[MGSA-L] "The classical legacy: How the West used Greece and Rome to justify empire"

Saffo Papantonopoulou papas949 at newschool.edu
Tue Dec 3 15:06:25 PST 2013

>From here:

I thought people might find this article interesting.

A few excerpts:

In *Homer’s Turk*, the classicist Jerry Toner explores how the “classics”
and the memory of Greco-Roman antiquity shaped the way westerners
envisioned the lands of the Middle East and South Asia.

When Britons ventured into the Orient, they carried the classical world in
the front of their minds. They filtered their experience of unfamiliar
places through the ephemera of their expensive educations. The struggles of
Homeric heroes, the feats of Alexander the Great, the achievements and
failures of the Greek city states and the rise and dissolution of the Roman
empire all attained new life and meaning in the British encounter with the

“For centuries,” Toner writes, “the classical past has helped … the English
and the English-speaking world, throughout the many upheavals they have
undergone, to find in their images of the East new values and identities to
meet their immediate social and political needs.”

The residue of this mode of thought remains apparent today. Samuel
Huntington, the controversial American scholar, rooted his theory of the
“clash of civilisations” in the classical world. “The key cultural elements
which define a civilisation,” he wrote, “were set forth in a classic form
by the Athenians when they reassured the Spartans that they would not
betray them to the Persians.”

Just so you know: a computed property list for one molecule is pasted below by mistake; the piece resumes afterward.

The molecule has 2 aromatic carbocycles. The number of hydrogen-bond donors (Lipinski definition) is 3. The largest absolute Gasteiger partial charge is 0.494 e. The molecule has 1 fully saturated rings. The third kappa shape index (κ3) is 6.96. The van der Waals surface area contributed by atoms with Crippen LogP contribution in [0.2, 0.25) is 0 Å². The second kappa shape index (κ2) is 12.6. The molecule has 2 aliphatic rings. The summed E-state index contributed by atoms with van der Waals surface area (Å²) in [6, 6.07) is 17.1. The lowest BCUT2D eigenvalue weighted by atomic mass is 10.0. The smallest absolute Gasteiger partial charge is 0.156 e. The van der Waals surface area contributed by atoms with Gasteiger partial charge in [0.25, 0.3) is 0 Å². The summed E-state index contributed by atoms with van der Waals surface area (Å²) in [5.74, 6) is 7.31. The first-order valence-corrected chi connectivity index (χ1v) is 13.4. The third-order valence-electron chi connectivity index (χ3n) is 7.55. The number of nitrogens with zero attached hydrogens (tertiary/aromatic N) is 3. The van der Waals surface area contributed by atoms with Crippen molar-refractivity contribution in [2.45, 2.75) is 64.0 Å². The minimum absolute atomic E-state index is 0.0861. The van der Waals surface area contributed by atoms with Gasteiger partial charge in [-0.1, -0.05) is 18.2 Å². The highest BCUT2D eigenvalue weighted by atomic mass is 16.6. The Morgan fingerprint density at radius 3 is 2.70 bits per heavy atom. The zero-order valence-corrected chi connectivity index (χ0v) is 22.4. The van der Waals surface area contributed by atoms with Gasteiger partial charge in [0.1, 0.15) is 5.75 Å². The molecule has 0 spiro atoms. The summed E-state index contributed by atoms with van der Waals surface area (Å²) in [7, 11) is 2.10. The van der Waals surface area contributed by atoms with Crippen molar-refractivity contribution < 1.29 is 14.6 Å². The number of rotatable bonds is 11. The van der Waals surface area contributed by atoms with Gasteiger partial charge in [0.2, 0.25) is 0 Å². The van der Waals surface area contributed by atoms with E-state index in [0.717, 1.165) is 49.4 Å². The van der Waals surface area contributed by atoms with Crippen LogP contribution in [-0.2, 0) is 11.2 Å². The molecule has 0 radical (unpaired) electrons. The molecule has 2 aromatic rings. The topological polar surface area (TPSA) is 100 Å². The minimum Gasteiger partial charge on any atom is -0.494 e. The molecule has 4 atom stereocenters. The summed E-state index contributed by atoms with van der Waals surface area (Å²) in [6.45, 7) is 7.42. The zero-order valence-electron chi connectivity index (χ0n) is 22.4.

Ever since the advent of Islam, Europeans referred to the classics to make
sense of the strange new faith. The monk Bede, shivering in his monastery
in the north of Dark Ages England, described Islam as the cult of
“Venus-worshippers”. Medieval Christian writers imagined Islam as a pagan
faith, beholden to the ancient ecstatic power of the gods of drunkenness,
love and beauty. This stereotype of Muslims as licentious and carnal owed
much to earlier classical descriptions of the peoples of the Middle East,
associating the heat of the desert climate with the heat of their desires.
It is a strikingly opposite view to that currently prevailing in the West,
which sees Islam as a puritanical faith at odds with looser western

The rise of the Ottoman empire as an influential player on the European
stage made the task of comprehending Oriental peoples all the more urgent.
Invariably, the classics were harnessed in the quest to demystify the Turk.

Fretting about the possibility of a Turkish invasion of Italy, the
15th-century Cardinal Bishop Basilios Bessarion compared the Ottoman sultan
Mehmet II to the great enemies of ancient Rome: the Gauls, King Pyrrhus,
Hannibal, the Huns and so on.

More often, European writers claimed that the Turks traced their ancestry
to the Trojans of Homeric times. Driven into exile after defeat by the
Greeks, the Trojans had nursed their wounds in the wilderness, regained
their strength, and returned for retribution. In this way, the 15th-century
Italian writer Mario Filelfo could describe the Ottoman conquest of Greece
as the latest chapter of the Trojan War; finally, the Trojans had got their

Depicting the Turks in these terms also had the effect of taming the
otherwise ominous prospect of Ottoman power. However mighty the Trojans,
however accomplished the foes of Rome, they were all beaten. Casting the
Turks in the shadow of Troy burnished their classical pedigree, but it also
scripted their demise.
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